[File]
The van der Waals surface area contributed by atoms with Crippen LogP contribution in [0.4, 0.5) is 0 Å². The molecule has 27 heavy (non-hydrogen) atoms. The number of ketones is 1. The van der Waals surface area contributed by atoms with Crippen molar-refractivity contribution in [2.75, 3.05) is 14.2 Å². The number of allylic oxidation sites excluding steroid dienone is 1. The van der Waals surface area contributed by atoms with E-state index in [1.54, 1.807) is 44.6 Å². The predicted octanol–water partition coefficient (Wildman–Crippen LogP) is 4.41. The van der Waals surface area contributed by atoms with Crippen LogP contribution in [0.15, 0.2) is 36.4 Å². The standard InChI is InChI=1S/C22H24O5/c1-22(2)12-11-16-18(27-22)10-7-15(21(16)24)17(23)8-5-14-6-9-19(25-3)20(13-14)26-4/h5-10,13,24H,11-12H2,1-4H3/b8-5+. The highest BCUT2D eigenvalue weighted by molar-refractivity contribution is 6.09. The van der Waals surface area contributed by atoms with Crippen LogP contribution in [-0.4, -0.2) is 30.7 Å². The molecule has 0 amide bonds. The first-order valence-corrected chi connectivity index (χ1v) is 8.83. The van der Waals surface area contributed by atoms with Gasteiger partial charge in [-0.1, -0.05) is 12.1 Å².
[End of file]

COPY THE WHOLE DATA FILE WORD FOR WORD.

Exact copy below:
The van der Waals surface area contributed by atoms with Crippen LogP contribution in [0.4, 0.5) is 0 Å². The molecule has 27 heavy (non-hydrogen) atoms. The number of ketones is 1. The van der Waals surface area contributed by atoms with Crippen molar-refractivity contribution in [2.75, 3.05) is 14.2 Å². The number of allylic oxidation sites excluding steroid dienone is 1. The van der Waals surface area contributed by atoms with E-state index in [1.54, 1.807) is 44.6 Å². The predicted octanol–water partition coefficient (Wildman–Crippen LogP) is 4.41. The van der Waals surface area contributed by atoms with Crippen LogP contribution in [0.15, 0.2) is 36.4 Å². The standard InChI is InChI=1S/C22H24O5/c1-22(2)12-11-16-18(27-22)10-7-15(21(16)24)17(23)8-5-14-6-9-19(25-3)20(13-14)26-4/h5-10,13,24H,11-12H2,1-4H3/b8-5+. The highest BCUT2D eigenvalue weighted by molar-refractivity contribution is 6.09. The van der Waals surface area contributed by atoms with Crippen LogP contribution in [-0.4, -0.2) is 30.7 Å². The molecule has 0 amide bonds. The first-order valence-corrected chi connectivity index (χ1v) is 8.83. The van der Waals surface area contributed by atoms with Gasteiger partial charge in [-0.1, -0.05) is 12.1 Å².